It was my mission this weekend and week to relax. On doctor's orders. So I cancelled all my meetings and a gym session and instead went on a walk on Saturday (a beautiful sunny day) with a friend and my dog. We ended up spending about 2 hours outdoors, at a slow walk, interrupted by occasional stops and of course, an ice cream, since this is probably one of the last summer days to enjoy something that cold in Montreal.

I declined my friend's offer to go shopping in the latter part of the afternoon, begging tiredness, and instead we hung out on my sofa and later went to a movie. 

Sunday followed a similar pattern of late morning naps, and a trip back to the Bay so I could switch the newly purchased Betsey Johnson bras. Turned out when I tried them on at home, they were suddenly too tight around the back, leaving a sizable dent in my rib cage. With my newfound enthusiasm to be a responsible preggers woman, I decided to go up a size so instead of a very scary size of 32DD, I'm now a slightly more reasonable 34D. And still able to fit in the very pretty and comfie BJ bras. 

The sales lady in the store roped me into getting a store credit card. So far I've resisted because at about 30% APR who really needs that kind of credit card. But she attacked me with it in French and I was so proud of my fluency that I obliged, realizing only to late it wasn't a POINTS card she was signing me up for, but a CREDIT card. Oh well, at least this one has about 4 times the limit of our other one and we can pay for something other than a tank full of gas with it. I'll just have to make sure to pay it off each month. Meanwhile, I'll happily be collecting points from the Bay, whatever those are good for.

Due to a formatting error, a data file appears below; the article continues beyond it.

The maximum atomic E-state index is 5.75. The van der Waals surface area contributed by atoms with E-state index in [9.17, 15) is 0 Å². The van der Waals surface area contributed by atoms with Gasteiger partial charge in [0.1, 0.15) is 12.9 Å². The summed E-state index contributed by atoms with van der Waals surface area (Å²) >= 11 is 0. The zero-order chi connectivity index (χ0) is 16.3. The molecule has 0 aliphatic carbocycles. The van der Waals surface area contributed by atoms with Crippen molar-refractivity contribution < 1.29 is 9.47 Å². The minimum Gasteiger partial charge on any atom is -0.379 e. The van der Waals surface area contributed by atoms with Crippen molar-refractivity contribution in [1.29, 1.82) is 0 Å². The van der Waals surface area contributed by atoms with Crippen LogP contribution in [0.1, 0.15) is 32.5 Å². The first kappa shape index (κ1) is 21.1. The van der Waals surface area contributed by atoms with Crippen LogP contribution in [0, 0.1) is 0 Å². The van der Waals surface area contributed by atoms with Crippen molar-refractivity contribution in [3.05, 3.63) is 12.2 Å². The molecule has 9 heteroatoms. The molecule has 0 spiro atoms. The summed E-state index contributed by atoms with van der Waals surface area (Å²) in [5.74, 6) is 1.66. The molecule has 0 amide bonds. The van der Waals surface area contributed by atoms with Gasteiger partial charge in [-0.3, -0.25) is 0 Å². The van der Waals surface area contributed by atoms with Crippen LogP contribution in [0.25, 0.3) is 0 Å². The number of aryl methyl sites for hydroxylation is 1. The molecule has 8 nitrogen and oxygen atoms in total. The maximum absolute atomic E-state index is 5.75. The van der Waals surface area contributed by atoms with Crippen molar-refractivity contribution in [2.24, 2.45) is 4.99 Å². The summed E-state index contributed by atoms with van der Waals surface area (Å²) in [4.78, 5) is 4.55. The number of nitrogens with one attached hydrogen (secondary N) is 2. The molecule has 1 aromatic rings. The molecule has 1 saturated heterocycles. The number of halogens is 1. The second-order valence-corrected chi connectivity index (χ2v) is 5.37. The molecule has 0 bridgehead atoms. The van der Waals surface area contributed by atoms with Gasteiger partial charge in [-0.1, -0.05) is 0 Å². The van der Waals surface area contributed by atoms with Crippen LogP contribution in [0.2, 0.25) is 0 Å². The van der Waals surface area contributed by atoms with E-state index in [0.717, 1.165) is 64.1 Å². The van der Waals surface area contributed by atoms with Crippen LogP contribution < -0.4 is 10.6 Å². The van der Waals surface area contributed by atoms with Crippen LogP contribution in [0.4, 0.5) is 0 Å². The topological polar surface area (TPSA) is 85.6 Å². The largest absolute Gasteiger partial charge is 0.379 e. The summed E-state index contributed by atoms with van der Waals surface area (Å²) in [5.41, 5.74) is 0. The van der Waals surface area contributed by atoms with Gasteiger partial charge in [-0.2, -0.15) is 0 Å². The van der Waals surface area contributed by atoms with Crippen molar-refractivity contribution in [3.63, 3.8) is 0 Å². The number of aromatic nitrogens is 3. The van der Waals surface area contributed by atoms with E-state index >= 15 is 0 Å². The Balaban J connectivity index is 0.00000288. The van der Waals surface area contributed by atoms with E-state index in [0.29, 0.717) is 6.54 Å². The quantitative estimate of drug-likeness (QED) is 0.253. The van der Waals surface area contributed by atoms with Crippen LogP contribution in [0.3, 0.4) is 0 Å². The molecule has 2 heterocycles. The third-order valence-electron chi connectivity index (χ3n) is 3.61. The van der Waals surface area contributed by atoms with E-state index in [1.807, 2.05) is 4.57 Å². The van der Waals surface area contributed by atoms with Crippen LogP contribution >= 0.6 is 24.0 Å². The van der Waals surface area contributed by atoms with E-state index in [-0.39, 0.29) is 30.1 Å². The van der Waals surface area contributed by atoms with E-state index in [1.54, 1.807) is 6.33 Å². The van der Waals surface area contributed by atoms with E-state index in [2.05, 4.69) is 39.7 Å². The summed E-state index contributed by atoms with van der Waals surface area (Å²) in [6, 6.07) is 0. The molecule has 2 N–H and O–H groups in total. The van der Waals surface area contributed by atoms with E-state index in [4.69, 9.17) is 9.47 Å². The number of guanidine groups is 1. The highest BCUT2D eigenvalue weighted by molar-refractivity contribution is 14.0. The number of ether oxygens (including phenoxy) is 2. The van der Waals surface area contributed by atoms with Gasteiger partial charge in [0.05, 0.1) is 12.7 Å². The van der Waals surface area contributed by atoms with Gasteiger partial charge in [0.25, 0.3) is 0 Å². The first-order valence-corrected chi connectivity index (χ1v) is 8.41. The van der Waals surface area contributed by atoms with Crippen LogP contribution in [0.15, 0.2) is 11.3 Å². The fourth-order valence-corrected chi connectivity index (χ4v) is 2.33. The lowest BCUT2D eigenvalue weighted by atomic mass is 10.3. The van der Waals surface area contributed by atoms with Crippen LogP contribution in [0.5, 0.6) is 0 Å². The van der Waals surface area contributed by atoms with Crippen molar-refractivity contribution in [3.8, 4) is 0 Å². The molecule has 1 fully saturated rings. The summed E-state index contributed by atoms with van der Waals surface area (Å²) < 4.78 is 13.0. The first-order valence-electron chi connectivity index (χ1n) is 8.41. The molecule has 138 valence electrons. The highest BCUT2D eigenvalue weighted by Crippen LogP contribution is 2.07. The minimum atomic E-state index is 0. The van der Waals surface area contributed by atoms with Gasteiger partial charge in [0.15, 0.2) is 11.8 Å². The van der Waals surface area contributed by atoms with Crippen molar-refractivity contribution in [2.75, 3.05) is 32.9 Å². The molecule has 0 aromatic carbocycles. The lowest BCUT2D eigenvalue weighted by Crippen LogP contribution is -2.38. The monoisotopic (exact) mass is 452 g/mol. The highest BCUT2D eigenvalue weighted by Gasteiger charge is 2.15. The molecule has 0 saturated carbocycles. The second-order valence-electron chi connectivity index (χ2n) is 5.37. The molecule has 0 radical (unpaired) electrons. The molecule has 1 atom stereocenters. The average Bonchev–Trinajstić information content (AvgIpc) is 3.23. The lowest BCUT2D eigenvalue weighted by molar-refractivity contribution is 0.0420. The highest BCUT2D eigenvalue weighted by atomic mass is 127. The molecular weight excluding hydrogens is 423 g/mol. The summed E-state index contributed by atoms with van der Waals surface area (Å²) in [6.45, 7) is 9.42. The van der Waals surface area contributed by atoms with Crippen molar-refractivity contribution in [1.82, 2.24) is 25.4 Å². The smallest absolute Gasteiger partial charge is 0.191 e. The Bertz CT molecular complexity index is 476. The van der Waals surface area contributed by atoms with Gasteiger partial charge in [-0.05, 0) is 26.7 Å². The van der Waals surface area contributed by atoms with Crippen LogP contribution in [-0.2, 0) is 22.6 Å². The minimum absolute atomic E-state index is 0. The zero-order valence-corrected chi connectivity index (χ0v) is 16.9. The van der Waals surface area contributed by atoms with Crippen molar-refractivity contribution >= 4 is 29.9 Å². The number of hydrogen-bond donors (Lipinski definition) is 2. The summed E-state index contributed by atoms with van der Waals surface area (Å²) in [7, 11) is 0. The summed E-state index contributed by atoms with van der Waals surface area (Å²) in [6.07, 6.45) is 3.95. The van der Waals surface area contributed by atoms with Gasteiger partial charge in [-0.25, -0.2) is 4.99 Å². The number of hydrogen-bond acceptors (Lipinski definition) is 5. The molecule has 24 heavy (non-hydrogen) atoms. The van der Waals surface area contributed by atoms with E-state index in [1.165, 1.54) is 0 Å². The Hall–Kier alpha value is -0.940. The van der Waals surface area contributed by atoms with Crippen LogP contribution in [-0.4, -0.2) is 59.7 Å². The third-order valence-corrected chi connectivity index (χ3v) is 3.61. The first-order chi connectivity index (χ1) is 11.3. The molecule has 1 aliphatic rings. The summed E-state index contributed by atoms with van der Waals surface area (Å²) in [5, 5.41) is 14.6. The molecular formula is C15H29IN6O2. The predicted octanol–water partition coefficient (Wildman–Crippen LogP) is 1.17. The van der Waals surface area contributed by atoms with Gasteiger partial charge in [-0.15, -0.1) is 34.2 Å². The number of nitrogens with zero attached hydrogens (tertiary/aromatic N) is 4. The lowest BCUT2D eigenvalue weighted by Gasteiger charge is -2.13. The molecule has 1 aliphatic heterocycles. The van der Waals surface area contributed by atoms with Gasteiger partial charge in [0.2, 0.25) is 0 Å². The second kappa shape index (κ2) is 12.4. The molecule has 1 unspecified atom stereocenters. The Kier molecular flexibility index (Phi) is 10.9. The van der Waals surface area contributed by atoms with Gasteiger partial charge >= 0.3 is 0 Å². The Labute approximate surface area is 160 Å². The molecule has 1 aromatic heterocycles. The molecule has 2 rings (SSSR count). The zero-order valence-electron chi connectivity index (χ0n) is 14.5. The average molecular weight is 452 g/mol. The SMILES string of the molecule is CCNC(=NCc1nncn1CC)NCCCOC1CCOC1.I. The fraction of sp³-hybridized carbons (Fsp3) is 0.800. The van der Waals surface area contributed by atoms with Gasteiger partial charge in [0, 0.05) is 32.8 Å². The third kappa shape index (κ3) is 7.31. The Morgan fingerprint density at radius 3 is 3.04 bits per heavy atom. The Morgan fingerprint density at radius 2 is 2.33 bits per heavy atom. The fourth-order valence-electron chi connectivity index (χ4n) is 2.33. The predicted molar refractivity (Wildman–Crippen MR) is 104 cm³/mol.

My Monday routine followed the new resolution. I cancelled another gym session and my physiotherapist. Unfortunately, though, I couldn't get out of any more meetings, since I rescheduled all of the Friday ones to Monday. So Monday turned out to be only semi-relaxed. Instead of being able to stretch my body during the day, I ended up in my office, fielding phone calls, holding meetings, thinking about research, preparing for teaching (analyzing a case study and writing up my notes), trying to reach my own doctor, reaching my doc's assistant only to find out the only time she can see me is when I teach(!), finding a substitute professor for that class, and who knows what else. Hubby met me for lunch. I called my bro to say Happy Birthday. And came home Monday evening, completely exhausted.

Only to realize that hubby would be out all of Tuesday, the dog needed walking, and we had bought the wrong dog food. Hence, a very farty and smelly dog. As a diarrhea preventative (we have LOTS of that experience with our dog), we gave her some pills and they seem to have done the trick. I fed her some other food this morning, so that my day spent working from home wasn't going to be surrounded by sulphur-like gas.

Topping these days and the weekend, of course, was a series of student questions about wanting to get into my course (go see the registration people), having missed the first class because they "were on holiday" (too bad for you), and all else. Not putting me in the best teaching mood for Week 2 of classes. When will they learn that if you don't show up, you have no right to ask for anything?

So two days spent sitting doing work. Although today was less hectic than yesterday, I'm starting to feel an exercise withdrawal. But I'm sticking to my promise to the doc. Tomorrow, I'll field a set of questions to my own doctor, to find out what exactly I'm allowed to do, or not. I'm fairly certain that shouting at students would go into the "not" category.

Sep 10, 2010

Follow up